By Ashli Sims, The News On 6
TULSA, OK -- The man arrested in the Cushing case is featured on a popular social networking site flashing a handgun. It's not the first time a suspect's MySpace or Facebook page has raised eyebrows. It raises the question: can what you post online be used in the case against you?
Prosecutors say the simple answer is yes. And, web users should remember what you post may not always stay private, isn't necessarily anonymous, and doesn't go away.
They're portals into someone's world: their friends, their mood, their thoughts are captured on website like MySpace and Facebook. And, sometimes they can offer disturbing insight.
Chad Barella was arrested in connection with a triple homicide in Cushing. His MySpace profile picture is him posing with a handgun.
"I think anybody who is utilizing these services and thinks that they're not going to be under the focus of law enforcement, that they're not going to be paid attention by the district attorney's office they're sorely mistaken," said prosecutor Steve Kunzweiler.
Barella's MySpace page says his interests are money, guns and God. In the about me section, it says "they say I'm a good guy and some say I'm a bad guy. Tell you like this don't get on my mad side."
Tulsa County prosecutor Steve Kunzweiler says that is the kind of thing that could be used against you in a court of law.
"If these people want to come in and commit crimes and in addition give me some insight into who they are you, you bet I'm gonna use that against them," said prosecutor Steve Kunzweiler.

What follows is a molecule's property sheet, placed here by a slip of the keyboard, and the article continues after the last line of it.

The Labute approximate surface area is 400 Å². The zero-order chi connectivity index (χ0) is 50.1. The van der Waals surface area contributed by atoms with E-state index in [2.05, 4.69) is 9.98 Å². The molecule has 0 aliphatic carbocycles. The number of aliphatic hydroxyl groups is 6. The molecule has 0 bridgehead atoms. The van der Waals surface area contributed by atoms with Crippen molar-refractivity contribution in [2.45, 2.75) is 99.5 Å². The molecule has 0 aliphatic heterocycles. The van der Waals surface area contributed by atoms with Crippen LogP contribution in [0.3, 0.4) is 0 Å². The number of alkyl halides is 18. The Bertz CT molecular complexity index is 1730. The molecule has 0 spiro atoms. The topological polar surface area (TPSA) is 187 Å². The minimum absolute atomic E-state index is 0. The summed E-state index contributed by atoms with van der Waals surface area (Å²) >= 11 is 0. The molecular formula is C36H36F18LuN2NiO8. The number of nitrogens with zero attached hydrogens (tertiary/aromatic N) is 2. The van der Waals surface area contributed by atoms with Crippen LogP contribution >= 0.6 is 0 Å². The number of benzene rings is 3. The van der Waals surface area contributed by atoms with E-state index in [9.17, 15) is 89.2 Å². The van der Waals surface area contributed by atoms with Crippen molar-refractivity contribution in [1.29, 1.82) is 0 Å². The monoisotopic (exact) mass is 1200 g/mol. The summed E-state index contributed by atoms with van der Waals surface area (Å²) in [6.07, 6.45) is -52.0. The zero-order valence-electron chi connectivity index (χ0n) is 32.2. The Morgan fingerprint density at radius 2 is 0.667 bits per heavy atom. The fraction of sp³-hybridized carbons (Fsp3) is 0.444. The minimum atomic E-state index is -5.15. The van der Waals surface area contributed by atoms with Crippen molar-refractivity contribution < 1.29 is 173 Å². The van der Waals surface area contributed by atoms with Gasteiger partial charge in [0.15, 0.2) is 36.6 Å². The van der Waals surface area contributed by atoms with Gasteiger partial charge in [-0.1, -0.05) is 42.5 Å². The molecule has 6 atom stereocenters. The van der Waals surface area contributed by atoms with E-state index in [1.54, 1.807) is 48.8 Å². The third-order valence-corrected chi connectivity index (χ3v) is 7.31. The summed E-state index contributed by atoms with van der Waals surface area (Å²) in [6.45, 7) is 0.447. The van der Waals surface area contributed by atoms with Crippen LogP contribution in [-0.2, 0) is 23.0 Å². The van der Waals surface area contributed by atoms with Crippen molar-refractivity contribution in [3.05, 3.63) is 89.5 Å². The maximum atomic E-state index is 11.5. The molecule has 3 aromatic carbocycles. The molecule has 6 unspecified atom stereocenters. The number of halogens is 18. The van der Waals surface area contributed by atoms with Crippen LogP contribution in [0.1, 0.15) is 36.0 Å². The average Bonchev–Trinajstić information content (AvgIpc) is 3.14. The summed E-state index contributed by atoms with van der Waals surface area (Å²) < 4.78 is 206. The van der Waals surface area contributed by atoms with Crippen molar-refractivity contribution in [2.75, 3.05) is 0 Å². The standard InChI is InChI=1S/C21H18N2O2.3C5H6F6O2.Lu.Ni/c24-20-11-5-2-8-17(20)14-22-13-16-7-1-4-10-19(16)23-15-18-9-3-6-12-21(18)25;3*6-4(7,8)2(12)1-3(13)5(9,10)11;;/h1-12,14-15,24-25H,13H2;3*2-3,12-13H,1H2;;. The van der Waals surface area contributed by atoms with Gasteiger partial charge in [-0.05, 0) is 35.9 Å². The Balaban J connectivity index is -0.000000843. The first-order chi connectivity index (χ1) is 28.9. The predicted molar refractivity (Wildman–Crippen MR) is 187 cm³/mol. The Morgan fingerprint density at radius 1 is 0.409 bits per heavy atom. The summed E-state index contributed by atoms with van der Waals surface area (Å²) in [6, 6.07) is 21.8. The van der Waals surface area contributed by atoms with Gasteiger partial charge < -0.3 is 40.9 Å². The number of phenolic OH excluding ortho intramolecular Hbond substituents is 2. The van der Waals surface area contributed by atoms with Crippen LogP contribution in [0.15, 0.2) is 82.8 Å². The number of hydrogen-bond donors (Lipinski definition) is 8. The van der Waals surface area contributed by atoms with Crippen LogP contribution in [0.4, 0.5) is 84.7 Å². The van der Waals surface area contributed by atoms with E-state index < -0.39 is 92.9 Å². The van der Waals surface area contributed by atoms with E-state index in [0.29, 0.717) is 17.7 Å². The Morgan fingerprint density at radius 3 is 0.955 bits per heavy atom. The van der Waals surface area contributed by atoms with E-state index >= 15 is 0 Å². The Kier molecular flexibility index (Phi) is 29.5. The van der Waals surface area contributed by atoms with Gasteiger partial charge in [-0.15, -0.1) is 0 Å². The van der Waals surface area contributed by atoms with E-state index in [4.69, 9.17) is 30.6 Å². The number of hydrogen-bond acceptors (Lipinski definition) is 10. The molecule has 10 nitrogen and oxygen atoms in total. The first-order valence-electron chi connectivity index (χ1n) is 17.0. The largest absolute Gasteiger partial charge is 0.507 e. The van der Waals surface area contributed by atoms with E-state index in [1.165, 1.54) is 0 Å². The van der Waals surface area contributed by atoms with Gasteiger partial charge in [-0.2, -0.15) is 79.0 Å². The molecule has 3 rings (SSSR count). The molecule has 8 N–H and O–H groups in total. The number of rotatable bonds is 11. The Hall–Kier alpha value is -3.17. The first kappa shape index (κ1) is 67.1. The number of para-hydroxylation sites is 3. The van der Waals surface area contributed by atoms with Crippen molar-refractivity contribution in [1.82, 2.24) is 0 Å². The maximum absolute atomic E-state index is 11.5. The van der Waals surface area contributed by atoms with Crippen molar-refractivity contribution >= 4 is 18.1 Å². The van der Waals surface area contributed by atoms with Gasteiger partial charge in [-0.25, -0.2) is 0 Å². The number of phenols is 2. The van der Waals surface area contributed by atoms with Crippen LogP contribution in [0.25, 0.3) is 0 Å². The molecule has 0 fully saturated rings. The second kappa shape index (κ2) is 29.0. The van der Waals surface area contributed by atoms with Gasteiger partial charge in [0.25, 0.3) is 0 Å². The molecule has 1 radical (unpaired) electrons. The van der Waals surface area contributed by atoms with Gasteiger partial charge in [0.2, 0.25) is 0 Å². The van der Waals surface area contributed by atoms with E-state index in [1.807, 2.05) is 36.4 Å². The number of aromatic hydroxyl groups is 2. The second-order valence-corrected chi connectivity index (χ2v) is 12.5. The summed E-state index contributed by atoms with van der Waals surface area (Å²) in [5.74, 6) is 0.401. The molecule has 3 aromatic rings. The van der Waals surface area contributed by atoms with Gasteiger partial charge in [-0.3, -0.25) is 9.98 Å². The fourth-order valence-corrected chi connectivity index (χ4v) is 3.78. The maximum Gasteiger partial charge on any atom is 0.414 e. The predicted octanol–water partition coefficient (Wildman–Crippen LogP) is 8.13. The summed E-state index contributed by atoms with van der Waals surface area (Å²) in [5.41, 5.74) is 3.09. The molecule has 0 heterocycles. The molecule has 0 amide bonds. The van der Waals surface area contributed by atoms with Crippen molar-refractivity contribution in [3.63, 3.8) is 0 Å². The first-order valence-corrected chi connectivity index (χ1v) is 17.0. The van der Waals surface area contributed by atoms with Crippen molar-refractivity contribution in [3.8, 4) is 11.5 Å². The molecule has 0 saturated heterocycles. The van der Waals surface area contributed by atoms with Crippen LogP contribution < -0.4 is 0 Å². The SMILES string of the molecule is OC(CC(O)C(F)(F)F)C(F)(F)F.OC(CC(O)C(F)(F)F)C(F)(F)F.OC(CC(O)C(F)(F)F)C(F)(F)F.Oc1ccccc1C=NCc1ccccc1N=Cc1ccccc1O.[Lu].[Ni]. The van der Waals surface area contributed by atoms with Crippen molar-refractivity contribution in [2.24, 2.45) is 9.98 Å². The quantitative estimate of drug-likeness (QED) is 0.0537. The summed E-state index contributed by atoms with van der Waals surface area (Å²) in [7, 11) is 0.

You might think MySpace is just for you and your friends or that your Facebook profile is private, but all that can change in an instant. MySpace messages were used to convict former Hilldale band director Brian Giacomo of molesting his teenage student.
"What better way to corroborate a person's testimony than the words out of the mouths of the perpetrator on their own MySpace page," said prosecutor Steve Kunzweiler.
And, a word of warning for those addicted to posting party pictures and updating their status:
"There's two certain things in life: death and taxes. I would add MySpace and Facebook to that. It's permanent and I'm gonna use it if I can find it," said prosecutor Steve Kunzweiler.
Some civil liberties groups like the ACLU have pushed back against people being punished for what they post online. But, those have mostly been cases involving students and non-criminal activities.
And it's not just a judge and jury you should worry about, but a job. Employers are increasingly checking these sites before they make hiring decisions.
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